If there's a more endangered species than that of "traveling troubadour," it's probably vanished by the time you read this review. The whole notion of the wayfaring minstrel seems almost a quaint relic from the past.
Not entirely, however - enter Harry Manx and his new disc, "Dog My Cat."
Harry's led the kind of life that seems somehow larger than that of mere mortals; poet, wanderer, he's traveled the world. It's amply apparent in his music - there seems a breadth, a depth of spirit, to his songcraft. His spiritual home, however, seems to be somewhere between the Mississippi Delta and India.
That's right, India.
"Dog My Cat" is definitely not your average blues disc. Rather, it's informed by the blues in the same way as the music of, say, Leadbelly or Woody Guthrie. Blues is unquestionably the foundation, but Harry expands the musical vocabulary to include occasional washes of exotic sound from the mohan veena, an instrument somewhere between a dobro and a sitar, along with the more conventional acoustic lap slide and harmonica.
Harry kicks things off with Muddy's "Can't Be Satisfied," here taken at a relatively jaunty pace; one gets the impression that movin' on isn't exactly news to Mr. Manx. Next is "Bring That Thing," a haunting plea to a departed lover; it's followed by "Good Morning Stranger," which explores the ways lovers drift apart. Harry spices "Reuben's Train" with the almost eerie sounds of the mohan veena, also used to good effect in two instrumental Rags (of the Indian persuasion, not the Scott Joplin variety). Both are stunningly beautiful pieces that straddle the East/West divide with ease.
Though it's an original composition, "Lay Down My Worries," sounds like a traditional gospel tune - there's a timeless quality to the contrast between weary resignation and hope that Harry injects into it. (For the record, hope wins.)
"Sunday Morning Ascension" is a paean to a dead friend that avoids all trace of bathos or sentimentality. Harry returns to Muddy's songbook for "Baby Please Don't Go," here given a folky treatment that strips the tune to its emotional essence. "Brick And Stone" points out that it's the ones we love that matter more than the monuments we'd construct for ourselves, that it's our hearts that are really our homes. Jimmy Reed's "Shame Shame Shame," has a relaxed, back-porch groove, as comfortable as a favorite old pair of jeans.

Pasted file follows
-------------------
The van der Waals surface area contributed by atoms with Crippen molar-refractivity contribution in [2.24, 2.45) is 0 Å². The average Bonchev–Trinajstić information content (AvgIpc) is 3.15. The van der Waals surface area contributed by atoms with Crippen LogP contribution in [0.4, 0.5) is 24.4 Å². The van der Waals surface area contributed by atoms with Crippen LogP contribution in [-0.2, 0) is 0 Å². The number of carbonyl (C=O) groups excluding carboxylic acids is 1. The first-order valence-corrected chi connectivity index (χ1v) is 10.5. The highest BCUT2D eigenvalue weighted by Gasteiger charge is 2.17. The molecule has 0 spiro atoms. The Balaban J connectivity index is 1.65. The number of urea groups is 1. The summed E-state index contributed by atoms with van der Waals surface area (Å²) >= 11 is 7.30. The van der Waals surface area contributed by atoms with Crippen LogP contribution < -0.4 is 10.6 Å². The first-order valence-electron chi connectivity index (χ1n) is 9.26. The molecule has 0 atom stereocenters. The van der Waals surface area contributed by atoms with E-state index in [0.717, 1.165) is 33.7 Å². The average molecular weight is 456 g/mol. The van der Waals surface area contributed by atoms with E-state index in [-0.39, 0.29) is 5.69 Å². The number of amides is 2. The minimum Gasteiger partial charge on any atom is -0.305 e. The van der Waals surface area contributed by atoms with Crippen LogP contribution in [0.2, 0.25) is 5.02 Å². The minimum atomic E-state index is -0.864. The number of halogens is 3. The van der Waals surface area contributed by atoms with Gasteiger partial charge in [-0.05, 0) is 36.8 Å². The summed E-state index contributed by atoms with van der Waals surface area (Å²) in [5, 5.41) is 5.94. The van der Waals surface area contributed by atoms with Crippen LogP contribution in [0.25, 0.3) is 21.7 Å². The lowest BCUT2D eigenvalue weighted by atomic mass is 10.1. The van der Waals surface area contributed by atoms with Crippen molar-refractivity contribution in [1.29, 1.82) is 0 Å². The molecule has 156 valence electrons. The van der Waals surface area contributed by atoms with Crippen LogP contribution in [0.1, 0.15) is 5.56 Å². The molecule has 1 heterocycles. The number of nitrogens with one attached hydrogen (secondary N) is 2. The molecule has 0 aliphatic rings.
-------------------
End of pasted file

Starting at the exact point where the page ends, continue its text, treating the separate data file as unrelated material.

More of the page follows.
"Dog My Cat" was recorded live in the studio in a single session. The resultant sound is exceptional, with a pristine clarity that'll have you believing Harry's sitting right beside you. Harry's voice, too, is utterly perfect for the material. Neither gruff nor smooth, he somehow sounds exactly as one would expect - like someone who's seen much of the world, knows well its dark side, but retains a soul-deep faith in the human spirit.
"Dog My Cat" continues Northern Blues' commitment to expanding the blues idiom by incorporating fresh sounds and new ideas. On that level it succeeds admirably; equally important, it's a rewarding and enjoyable listen.
NorthernBlues Music Inc.
67 Mowat Ave, Suite 233,
Toronto Ontario Canada M6K 3E3
Fax : 416-536-1494
Web : www.northernblues.com
This review is copyright © 2001 by John Taylor, and Blues On Stage, all rights reserved. Copy, duplication or download prohibited without written permission. For permission to use this review please send an E-mail to Ray Stiles.